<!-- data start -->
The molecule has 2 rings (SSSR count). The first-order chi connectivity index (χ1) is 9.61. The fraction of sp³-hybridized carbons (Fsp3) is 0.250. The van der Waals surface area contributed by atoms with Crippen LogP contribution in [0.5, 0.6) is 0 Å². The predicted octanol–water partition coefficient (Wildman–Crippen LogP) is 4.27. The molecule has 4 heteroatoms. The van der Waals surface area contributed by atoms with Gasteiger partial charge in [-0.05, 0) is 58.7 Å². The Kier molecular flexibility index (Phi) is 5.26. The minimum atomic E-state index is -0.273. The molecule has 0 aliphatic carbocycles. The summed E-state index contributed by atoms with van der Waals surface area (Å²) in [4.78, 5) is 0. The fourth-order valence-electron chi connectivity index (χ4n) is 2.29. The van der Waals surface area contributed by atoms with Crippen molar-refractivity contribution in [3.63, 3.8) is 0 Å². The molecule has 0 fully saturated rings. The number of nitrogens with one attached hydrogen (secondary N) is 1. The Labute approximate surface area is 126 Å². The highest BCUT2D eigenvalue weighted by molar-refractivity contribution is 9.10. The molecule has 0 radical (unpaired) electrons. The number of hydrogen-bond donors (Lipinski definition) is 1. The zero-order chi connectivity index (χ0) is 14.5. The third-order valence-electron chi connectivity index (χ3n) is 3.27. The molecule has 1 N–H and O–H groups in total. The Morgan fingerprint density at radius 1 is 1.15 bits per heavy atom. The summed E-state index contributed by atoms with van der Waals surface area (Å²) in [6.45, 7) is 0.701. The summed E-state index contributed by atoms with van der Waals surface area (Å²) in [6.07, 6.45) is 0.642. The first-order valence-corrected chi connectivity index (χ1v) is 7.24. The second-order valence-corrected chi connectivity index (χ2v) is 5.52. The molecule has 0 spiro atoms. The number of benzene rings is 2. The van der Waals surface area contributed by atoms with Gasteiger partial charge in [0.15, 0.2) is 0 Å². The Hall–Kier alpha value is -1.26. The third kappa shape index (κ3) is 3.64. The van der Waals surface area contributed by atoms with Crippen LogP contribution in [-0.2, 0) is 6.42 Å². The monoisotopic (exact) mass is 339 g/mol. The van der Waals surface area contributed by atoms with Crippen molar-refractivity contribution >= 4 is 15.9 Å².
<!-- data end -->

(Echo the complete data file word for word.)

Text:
The molecule has 2 rings (SSSR count). The first-order chi connectivity index (χ1) is 9.61. The fraction of sp³-hybridized carbons (Fsp3) is 0.250. The van der Waals surface area contributed by atoms with Crippen LogP contribution in [0.5, 0.6) is 0 Å². The predicted octanol–water partition coefficient (Wildman–Crippen LogP) is 4.27. The molecule has 4 heteroatoms. The van der Waals surface area contributed by atoms with Gasteiger partial charge in [-0.05, 0) is 58.7 Å². The Kier molecular flexibility index (Phi) is 5.26. The minimum atomic E-state index is -0.273. The molecule has 0 aliphatic carbocycles. The summed E-state index contributed by atoms with van der Waals surface area (Å²) in [4.78, 5) is 0. The fourth-order valence-electron chi connectivity index (χ4n) is 2.29. The van der Waals surface area contributed by atoms with Crippen molar-refractivity contribution in [3.63, 3.8) is 0 Å². The molecule has 0 fully saturated rings. The number of nitrogens with one attached hydrogen (secondary N) is 1. The Labute approximate surface area is 126 Å². The highest BCUT2D eigenvalue weighted by molar-refractivity contribution is 9.10. The molecule has 0 radical (unpaired) electrons. The number of hydrogen-bond donors (Lipinski definition) is 1. The zero-order chi connectivity index (χ0) is 14.5. The third-order valence-electron chi connectivity index (χ3n) is 3.27. The molecule has 1 N–H and O–H groups in total. The Morgan fingerprint density at radius 1 is 1.15 bits per heavy atom. The summed E-state index contributed by atoms with van der Waals surface area (Å²) in [6.45, 7) is 0.701. The summed E-state index contributed by atoms with van der Waals surface area (Å²) in [6.07, 6.45) is 0.642. The first-order valence-corrected chi connectivity index (χ1v) is 7.24. The second-order valence-corrected chi connectivity index (χ2v) is 5.52. The molecule has 0 spiro atoms. The number of benzene rings is 2. The van der Waals surface area contributed by atoms with Gasteiger partial charge in [0.15, 0.2) is 0 Å². The Hall–Kier alpha value is -1.26. The third kappa shape index (κ3) is 3.64. The van der Waals surface area contributed by atoms with Crippen LogP contribution in [-0.2, 0) is 6.42 Å². The monoisotopic (exact) mass is 339 g/mol. The van der Waals surface area contributed by atoms with Crippen molar-refractivity contribution >= 4 is 15.9 Å².